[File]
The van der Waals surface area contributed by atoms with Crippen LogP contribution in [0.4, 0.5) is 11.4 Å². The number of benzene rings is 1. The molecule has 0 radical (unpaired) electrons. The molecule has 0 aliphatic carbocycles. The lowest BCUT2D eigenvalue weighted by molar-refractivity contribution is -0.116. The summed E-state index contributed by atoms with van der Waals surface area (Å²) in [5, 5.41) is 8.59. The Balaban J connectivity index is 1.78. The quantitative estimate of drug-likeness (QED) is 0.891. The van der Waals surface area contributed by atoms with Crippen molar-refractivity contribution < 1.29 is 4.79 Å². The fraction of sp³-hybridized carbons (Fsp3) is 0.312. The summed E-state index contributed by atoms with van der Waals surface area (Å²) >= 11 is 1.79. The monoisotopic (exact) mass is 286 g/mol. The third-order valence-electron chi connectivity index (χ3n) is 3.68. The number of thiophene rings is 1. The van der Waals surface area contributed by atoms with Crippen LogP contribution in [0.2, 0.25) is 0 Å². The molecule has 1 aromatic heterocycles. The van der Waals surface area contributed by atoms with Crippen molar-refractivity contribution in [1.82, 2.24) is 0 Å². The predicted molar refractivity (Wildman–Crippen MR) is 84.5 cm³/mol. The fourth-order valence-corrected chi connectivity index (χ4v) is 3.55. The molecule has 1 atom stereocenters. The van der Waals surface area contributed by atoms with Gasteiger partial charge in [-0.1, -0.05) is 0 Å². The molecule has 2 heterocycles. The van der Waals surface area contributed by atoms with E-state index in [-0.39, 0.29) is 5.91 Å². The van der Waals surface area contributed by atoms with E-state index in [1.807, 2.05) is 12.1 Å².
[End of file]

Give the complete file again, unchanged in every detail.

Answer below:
The van der Waals surface area contributed by atoms with Crippen LogP contribution in [0.4, 0.5) is 11.4 Å². The number of benzene rings is 1. The molecule has 0 radical (unpaired) electrons. The molecule has 0 aliphatic carbocycles. The lowest BCUT2D eigenvalue weighted by molar-refractivity contribution is -0.116. The summed E-state index contributed by atoms with van der Waals surface area (Å²) in [5, 5.41) is 8.59. The Balaban J connectivity index is 1.78. The quantitative estimate of drug-likeness (QED) is 0.891. The van der Waals surface area contributed by atoms with Crippen molar-refractivity contribution < 1.29 is 4.79 Å². The fraction of sp³-hybridized carbons (Fsp3) is 0.312. The summed E-state index contributed by atoms with van der Waals surface area (Å²) >= 11 is 1.79. The monoisotopic (exact) mass is 286 g/mol. The third-order valence-electron chi connectivity index (χ3n) is 3.68. The number of thiophene rings is 1. The van der Waals surface area contributed by atoms with Crippen LogP contribution in [0.2, 0.25) is 0 Å². The molecule has 1 aromatic heterocycles. The van der Waals surface area contributed by atoms with Crippen molar-refractivity contribution in [1.82, 2.24) is 0 Å². The predicted molar refractivity (Wildman–Crippen MR) is 84.5 cm³/mol. The fourth-order valence-corrected chi connectivity index (χ4v) is 3.55. The molecule has 1 atom stereocenters. The van der Waals surface area contributed by atoms with Gasteiger partial charge in [-0.1, -0.05) is 0 Å². The molecule has 2 heterocycles. The van der Waals surface area contributed by atoms with E-state index in [-0.39, 0.29) is 5.91 Å². The van der Waals surface area contributed by atoms with E-state index in [1.807, 2.05) is 12.1 Å².